LEARNING KARATEby Barry Hooper
Karate, Japanese for 'Open Hand', has probably become the best known martial art in the west, apart from Kung-fu, since the 1930's. However, its complex developmental history spanning over 14 centuries has produced a bewildering plethora of styles.
From karate's humble origins in the Chinese form of Shao Lin Boxing known as kempo, initially, an integral part of monastic training, and, subsequently, a defensive form of unarmed combat against marauding bandits; through its refinement in Okinawa; its Japanese introduction in 1922; and US implementation in the 1930's, at least 28 different styles (not counting Korean Taekwon-do) have now resulted.
These stylistic differences, applicable to family pride, contending dojos' affiliations with different senseis' (masters) techniques, and national idiosyncrasies, have been somewhat resolved, and a modicum of uniformity attained through adherence to the stylised set of movements known as kata. Although international competitions still remain impractical.
So what are the implications for the aspirant karate trainee with this plethora of styles? Total confusion, perhaps? No, thankfully, the internet's information consolidation has provided access to the contending schools' websites, and, best of all, to centralized websites like Karate CyberDojo and others of a similar ilk. These provide accessible databases, translation services, feedback forums, and club recommendations, considerably facilitating the aspirant's decision-making process.
OK, that's one problem solved, now for the really difficult one. The student trying to learn karate will rapidly find out that, to acquire proficiency via karate's graduation through white, green, purple, brown, and black belts (the first dan stage), and beyond through the other 9 dan adept stages, they will have to totally dedicate their lives to the task. Virtually to the exclusion of all else!
Not for the dilettante, karate demands from its practitioners total commitment. Just consider what has to be assimilated: firstly, around 200 Japanese terms for the various moves and blows constituting the kata, or stylized systems of exercise, and then of course, to master all their constituent jumps, kicks, jabs, chops, blocks, and blows; secondly, to become proficient in the exercise of the big 4: strength, speed, technique, and co-ordination. Not forgetting powerful, linear attacks, and deft angular movements. Accompanied by the perfection of a finely-honed sense of timing, persistent alertness, and all-round awareness, and the ability to evoke surprise; thirdly, the strengthening of, and becoming impervious to pain in the striking surfaces and impact points i.e. hands, fists, knuckles, elbows, and forearms, feet, heels, and knees through various exercises involving striking sand, gravel, wood, sandbags and the like; fourthly, honing the body and reflexes to super-fit standard by constant exercise and co-ordinated breathing exercises, not forgetting the requisite solar-plexus originating cries and shouts to disorientate the opponent; finally to learn all the pressure points and other vulnerable target areas of the body, whilst simultaneously pulling the punches, and not hitting below the belt!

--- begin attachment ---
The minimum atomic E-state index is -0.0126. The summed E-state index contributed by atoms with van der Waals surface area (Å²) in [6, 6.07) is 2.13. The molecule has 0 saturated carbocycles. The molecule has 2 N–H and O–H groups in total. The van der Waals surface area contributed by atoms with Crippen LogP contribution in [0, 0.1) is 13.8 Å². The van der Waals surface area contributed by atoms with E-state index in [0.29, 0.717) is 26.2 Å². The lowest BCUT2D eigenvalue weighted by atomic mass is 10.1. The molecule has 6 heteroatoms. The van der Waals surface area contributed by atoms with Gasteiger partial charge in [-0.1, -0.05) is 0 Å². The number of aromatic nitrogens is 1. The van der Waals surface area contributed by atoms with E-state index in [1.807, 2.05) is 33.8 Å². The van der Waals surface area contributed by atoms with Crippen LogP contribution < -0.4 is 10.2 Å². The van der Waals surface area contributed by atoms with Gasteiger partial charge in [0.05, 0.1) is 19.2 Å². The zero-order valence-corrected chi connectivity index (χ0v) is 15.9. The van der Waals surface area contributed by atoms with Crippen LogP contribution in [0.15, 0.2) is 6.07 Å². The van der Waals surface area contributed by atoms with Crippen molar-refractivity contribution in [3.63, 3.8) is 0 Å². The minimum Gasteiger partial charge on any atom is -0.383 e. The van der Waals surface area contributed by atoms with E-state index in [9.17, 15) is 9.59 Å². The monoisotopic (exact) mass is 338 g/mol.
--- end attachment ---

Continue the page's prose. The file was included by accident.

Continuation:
That's just the physical side, the moral fibre then has to be developed through learning self-discipline, keeping your cool, self-confidence, one-pointed mental focus, courtesy and attention to ritual. Still want to become a karate expert?
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About the Author
An Independent Writer in Thailand